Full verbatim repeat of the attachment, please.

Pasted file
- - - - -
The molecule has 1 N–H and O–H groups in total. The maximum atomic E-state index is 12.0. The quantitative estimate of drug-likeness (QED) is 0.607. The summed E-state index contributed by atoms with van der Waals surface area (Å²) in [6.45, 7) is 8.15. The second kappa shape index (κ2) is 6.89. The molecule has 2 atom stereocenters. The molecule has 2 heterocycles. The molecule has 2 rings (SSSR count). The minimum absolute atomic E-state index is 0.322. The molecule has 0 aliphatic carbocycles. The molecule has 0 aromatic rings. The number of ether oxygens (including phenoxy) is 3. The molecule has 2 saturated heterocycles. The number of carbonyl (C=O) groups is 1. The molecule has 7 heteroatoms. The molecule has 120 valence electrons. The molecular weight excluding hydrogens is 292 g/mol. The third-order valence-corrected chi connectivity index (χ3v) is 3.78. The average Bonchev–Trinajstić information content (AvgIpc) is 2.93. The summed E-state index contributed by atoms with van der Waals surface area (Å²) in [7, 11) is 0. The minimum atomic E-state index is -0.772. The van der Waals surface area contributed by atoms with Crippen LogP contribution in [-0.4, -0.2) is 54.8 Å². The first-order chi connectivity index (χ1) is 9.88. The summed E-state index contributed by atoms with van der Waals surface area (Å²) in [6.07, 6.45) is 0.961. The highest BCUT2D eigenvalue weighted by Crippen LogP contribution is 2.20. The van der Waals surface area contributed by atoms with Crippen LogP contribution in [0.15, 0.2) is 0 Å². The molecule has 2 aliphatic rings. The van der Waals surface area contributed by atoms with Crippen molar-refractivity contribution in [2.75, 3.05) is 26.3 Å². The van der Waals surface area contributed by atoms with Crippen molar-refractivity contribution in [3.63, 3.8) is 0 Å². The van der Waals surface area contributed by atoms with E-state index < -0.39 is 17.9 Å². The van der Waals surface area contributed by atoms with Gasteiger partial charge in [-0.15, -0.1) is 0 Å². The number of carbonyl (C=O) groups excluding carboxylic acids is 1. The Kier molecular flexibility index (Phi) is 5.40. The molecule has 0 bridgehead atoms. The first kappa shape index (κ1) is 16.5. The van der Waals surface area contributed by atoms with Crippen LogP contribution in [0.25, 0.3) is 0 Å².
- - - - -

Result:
The molecule has 1 N–H and O–H groups in total. The maximum atomic E-state index is 12.0. The quantitative estimate of drug-likeness (QED) is 0.607. The summed E-state index contributed by atoms with van der Waals surface area (Å²) in [6.45, 7) is 8.15. The second kappa shape index (κ2) is 6.89. The molecule has 2 atom stereocenters. The molecule has 2 heterocycles. The molecule has 2 rings (SSSR count). The minimum absolute atomic E-state index is 0.322. The molecule has 0 aliphatic carbocycles. The molecule has 0 aromatic rings. The number of ether oxygens (including phenoxy) is 3. The molecule has 2 saturated heterocycles. The number of carbonyl (C=O) groups is 1. The molecule has 7 heteroatoms. The molecule has 120 valence electrons. The molecular weight excluding hydrogens is 292 g/mol. The third-order valence-corrected chi connectivity index (χ3v) is 3.78. The average Bonchev–Trinajstić information content (AvgIpc) is 2.93. The summed E-state index contributed by atoms with van der Waals surface area (Å²) in [7, 11) is 0. The minimum atomic E-state index is -0.772. The van der Waals surface area contributed by atoms with Crippen LogP contribution in [-0.4, -0.2) is 54.8 Å². The first-order chi connectivity index (χ1) is 9.88. The summed E-state index contributed by atoms with van der Waals surface area (Å²) in [6.07, 6.45) is 0.961. The highest BCUT2D eigenvalue weighted by Crippen LogP contribution is 2.20. The van der Waals surface area contributed by atoms with Crippen LogP contribution in [0.15, 0.2) is 0 Å². The molecule has 2 aliphatic rings. The van der Waals surface area contributed by atoms with Crippen molar-refractivity contribution in [2.75, 3.05) is 26.3 Å². The van der Waals surface area contributed by atoms with Crippen molar-refractivity contribution in [3.63, 3.8) is 0 Å². The van der Waals surface area contributed by atoms with E-state index < -0.39 is 17.9 Å². The van der Waals surface area contributed by atoms with Gasteiger partial charge in [-0.15, -0.1) is 0 Å². The number of carbonyl (C=O) groups excluding carboxylic acids is 1. The Kier molecular flexibility index (Phi) is 5.40. The molecule has 0 bridgehead atoms. The first kappa shape index (κ1) is 16.5. The van der Waals surface area contributed by atoms with Crippen LogP contribution in [0.25, 0.3) is 0 Å².